Here is the only pertinent section from Fullerton on Luther's view of Revelation:
While the historical arguments are chiefly influential with Luther in the case of Jude and Hebrews, though the argument from contents is by no means ignored, the latter is the conclusive reason for his very unfavorable opinion of Revelation. He will not force others to adopt his opinions, but he proposes to say what he feels. His chief objection to the book is its obscurity (recall what has been said upon Luther's demand for a perspicuous Bible). The apostles prophesy without figure, of Christ's person and work. Not even in the Old Testament is there a prophet who deals so much in figures. The Apocalypse is more like Fourth Ezra [the same comparison is also made elsewhere], and Luther cannot discover that it is by the Holy Spirit. He finds fault with its threats and promises with regard to those who respectively add to or take from the book, or who keep its words when nobody knows what it means, and, as far as we are concerned, it need never have been written. In fine, his spirit cannot adjust itself to the book (Mein Geist kann sich in das Bitch nicht schicken), though he will let others think what they please about it. He notices also the doubts of the book in the early church, but this difficulty is entirely subordinate to the difficulties raised by the contents. It is enough reason for him to think little of the book because Christ is neither taught nor recognized in it, though that is the chief work of an apostle. In a sermon of the same year (1522) he actually classes the Apocalypse with the prophecies of Lichtenberger.
When it is remembered how hostile Luther was to Fourth Ezra (he would not even translate it), and to Lichtenberger, these comparisons are all the more surprising. But, as in the case of Jude and Hebrews, we must recognize here also the assumption of a much more conservative attitude in Luther's later writings. In a subsequent edition of the sermon just mentioned, the reference to the Apocalypse as being on the same plane with Lichtenberger is left out, and in the edition of his works in 1545 a new and much more moderate preface was substituted for the old one. He still finds trouble with the obscurity of the book. On account of this he had formerly let it alone, and especially because of the doubt of it in the early church, as attested by Eusebius (H. E. iii. 25). Many have attempted to explain it, but up to the present time have bought out nothing certain from it, but have read into it much inappropriate stuff out of their own heads (a timely warning still). But Luther will now make an earnest effort to give it an interpretation. It is noticeable how the emphasis now falls on the testimony of Eusebius, an historical argument as contrasted with the earlier emphasis upon the content.After going through Fullerton's article a second time, I'm of the opinion that the exact quote used by Bainton, "He mistrusted Revelation because of its obscurity. 'A revelation,' said he, 'should be revealing'" is a summary statement created by Bainton rather than a direct quote from Luther. This is how the quote came about:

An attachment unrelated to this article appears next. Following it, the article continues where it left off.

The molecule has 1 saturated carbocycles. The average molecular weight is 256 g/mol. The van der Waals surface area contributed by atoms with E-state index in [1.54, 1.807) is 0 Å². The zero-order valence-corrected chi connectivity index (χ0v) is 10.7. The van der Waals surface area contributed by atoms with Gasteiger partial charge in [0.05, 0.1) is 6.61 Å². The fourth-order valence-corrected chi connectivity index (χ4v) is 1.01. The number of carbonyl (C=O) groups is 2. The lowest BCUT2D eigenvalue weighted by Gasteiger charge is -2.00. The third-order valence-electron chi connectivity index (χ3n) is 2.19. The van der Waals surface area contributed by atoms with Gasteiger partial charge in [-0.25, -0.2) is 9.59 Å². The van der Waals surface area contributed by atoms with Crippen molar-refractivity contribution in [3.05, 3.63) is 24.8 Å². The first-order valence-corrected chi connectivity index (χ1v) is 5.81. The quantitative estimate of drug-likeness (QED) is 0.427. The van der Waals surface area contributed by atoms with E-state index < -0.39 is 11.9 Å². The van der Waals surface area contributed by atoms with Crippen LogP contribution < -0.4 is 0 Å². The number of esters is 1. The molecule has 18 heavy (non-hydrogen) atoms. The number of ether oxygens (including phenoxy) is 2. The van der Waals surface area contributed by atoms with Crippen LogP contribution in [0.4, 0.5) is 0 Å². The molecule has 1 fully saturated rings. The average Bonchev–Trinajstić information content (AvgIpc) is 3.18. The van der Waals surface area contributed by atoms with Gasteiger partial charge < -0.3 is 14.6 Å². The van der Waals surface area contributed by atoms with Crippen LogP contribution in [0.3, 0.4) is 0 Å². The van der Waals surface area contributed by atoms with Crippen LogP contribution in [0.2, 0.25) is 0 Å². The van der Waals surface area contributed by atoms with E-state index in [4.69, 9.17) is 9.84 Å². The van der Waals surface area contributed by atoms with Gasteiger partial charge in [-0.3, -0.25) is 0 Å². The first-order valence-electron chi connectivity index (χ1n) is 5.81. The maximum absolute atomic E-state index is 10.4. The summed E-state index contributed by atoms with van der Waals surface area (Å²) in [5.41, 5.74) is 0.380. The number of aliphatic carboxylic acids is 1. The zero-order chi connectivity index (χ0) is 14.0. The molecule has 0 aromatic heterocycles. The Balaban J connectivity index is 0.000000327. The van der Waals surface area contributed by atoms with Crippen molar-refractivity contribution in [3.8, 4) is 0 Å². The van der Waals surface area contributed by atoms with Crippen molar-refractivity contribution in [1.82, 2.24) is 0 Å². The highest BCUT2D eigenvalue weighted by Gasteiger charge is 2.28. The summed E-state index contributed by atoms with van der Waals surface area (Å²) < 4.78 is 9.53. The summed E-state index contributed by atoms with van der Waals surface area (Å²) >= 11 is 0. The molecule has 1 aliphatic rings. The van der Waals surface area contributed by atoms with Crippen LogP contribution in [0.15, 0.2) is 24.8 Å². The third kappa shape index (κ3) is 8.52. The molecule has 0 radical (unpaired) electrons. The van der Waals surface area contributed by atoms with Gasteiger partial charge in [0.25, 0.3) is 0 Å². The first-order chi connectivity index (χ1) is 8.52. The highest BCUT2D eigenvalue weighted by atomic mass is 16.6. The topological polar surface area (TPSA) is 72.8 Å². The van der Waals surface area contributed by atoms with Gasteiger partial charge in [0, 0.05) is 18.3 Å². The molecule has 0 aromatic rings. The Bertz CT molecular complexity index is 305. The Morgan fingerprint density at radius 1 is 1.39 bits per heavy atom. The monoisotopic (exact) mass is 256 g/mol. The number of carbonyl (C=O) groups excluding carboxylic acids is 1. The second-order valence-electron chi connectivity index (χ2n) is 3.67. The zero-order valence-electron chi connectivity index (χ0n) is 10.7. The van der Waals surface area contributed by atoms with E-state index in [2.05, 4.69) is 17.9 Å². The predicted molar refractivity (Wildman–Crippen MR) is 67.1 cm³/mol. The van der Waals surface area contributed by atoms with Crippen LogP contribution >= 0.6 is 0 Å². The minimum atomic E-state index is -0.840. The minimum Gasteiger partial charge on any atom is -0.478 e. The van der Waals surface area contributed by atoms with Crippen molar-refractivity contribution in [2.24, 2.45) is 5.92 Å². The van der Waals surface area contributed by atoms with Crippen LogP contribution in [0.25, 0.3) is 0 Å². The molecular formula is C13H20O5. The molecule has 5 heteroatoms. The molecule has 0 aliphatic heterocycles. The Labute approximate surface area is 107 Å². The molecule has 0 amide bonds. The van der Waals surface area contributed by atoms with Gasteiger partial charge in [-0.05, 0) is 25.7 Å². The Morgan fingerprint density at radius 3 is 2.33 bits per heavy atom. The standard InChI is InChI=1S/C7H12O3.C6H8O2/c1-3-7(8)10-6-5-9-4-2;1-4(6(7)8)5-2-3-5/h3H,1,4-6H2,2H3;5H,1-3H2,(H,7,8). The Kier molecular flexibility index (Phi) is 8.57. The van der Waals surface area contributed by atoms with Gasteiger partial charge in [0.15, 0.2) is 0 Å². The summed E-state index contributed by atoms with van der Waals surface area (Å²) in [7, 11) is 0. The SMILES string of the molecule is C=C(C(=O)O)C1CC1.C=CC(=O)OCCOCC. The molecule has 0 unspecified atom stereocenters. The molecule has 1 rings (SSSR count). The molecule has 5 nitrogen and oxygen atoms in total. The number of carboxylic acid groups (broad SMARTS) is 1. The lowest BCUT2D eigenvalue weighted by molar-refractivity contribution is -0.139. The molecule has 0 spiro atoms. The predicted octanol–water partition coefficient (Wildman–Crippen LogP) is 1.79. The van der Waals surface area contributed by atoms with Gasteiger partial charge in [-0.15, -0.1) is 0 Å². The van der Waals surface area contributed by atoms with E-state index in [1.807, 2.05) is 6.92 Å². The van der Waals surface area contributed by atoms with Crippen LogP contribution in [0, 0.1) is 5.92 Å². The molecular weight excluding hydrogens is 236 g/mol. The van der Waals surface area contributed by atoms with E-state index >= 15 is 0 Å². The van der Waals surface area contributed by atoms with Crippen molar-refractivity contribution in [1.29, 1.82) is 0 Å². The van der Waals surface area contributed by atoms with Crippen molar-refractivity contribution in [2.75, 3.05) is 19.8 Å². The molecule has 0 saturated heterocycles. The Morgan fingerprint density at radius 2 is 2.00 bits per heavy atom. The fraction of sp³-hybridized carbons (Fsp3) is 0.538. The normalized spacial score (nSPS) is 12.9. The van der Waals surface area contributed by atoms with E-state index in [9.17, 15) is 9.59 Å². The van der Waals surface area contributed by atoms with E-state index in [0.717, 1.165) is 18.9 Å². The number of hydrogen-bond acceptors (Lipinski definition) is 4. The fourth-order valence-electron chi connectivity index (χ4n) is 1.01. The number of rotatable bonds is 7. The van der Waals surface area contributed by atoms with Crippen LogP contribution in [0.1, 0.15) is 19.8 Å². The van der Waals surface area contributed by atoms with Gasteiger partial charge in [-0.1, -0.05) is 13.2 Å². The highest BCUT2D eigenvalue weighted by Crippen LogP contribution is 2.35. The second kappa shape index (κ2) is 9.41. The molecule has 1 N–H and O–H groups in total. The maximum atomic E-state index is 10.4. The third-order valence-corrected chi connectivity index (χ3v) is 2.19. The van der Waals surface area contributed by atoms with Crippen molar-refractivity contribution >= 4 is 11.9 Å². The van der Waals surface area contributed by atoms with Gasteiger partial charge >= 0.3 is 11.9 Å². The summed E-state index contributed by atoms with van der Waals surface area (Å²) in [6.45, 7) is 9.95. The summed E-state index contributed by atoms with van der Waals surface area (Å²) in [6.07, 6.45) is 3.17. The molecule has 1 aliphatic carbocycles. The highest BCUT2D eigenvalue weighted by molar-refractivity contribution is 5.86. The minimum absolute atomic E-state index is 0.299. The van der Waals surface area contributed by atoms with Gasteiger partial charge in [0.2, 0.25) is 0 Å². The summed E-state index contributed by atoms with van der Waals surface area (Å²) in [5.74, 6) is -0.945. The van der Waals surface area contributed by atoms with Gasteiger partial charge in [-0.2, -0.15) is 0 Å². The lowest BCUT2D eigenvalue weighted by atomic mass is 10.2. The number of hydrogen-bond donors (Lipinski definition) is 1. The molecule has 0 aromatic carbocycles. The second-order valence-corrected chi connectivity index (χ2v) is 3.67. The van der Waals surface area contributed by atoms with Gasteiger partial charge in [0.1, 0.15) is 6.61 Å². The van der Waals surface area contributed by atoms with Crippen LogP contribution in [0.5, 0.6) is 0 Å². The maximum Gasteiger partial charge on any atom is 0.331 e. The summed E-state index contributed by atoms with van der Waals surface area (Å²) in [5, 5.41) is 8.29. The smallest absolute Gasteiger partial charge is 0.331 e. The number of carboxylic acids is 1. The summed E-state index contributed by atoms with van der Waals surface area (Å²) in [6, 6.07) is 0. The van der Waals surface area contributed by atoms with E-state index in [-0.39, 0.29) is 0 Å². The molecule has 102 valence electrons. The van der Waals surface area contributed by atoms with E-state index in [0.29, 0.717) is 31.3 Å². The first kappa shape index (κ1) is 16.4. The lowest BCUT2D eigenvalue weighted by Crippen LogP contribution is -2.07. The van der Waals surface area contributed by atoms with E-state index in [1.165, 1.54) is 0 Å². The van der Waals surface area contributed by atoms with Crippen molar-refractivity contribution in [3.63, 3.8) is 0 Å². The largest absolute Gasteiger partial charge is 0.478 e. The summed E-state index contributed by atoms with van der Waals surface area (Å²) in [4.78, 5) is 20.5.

Luther (1522) :"First and foremost, the apostles do not deal with visions, but prophesy in clear and plain words, as do Peter and Paul, and Christ in the gospel. For it befits the apostolic office to speak clearly of Christ and his deeds, without images and visions." .
Fullerton: "His chief objection to the book is its obscurity (recall what has been said upon Luther's demand for a perspicuous Bible). The apostles prophesy without figure, of Christ's person and work."
Bainton: "He mistrusted Revelation because of its obscurity. 'A revelation,' said he, 'should be revealing.'"